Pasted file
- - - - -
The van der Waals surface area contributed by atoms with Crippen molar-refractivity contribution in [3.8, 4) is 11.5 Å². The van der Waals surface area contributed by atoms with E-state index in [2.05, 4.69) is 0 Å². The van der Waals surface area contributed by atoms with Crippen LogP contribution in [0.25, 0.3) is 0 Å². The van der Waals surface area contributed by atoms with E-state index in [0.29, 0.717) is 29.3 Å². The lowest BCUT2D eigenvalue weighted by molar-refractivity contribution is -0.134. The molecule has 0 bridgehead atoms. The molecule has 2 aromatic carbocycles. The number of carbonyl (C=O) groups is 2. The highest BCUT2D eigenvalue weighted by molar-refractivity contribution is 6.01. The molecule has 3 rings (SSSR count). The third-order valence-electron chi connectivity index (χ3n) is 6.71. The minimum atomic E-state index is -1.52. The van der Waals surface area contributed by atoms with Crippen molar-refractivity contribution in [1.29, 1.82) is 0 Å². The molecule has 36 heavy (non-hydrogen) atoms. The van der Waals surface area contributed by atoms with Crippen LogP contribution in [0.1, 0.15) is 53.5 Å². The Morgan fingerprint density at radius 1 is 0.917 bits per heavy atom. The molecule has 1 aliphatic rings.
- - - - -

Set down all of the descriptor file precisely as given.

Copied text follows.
The van der Waals surface area contributed by atoms with Crippen molar-refractivity contribution in [3.8, 4) is 11.5 Å². The van der Waals surface area contributed by atoms with E-state index in [2.05, 4.69) is 0 Å². The van der Waals surface area contributed by atoms with Crippen LogP contribution in [0.25, 0.3) is 0 Å². The van der Waals surface area contributed by atoms with E-state index in [0.29, 0.717) is 29.3 Å². The lowest BCUT2D eigenvalue weighted by molar-refractivity contribution is -0.134. The molecule has 0 bridgehead atoms. The molecule has 2 aromatic carbocycles. The number of carbonyl (C=O) groups is 2. The highest BCUT2D eigenvalue weighted by molar-refractivity contribution is 6.01. The molecule has 3 rings (SSSR count). The third-order valence-electron chi connectivity index (χ3n) is 6.71. The minimum atomic E-state index is -1.52. The van der Waals surface area contributed by atoms with Crippen molar-refractivity contribution in [1.29, 1.82) is 0 Å². The molecule has 36 heavy (non-hydrogen) atoms. The van der Waals surface area contributed by atoms with Crippen LogP contribution in [0.1, 0.15) is 53.5 Å². The Morgan fingerprint density at radius 1 is 0.917 bits per heavy atom. The molecule has 1 aliphatic rings.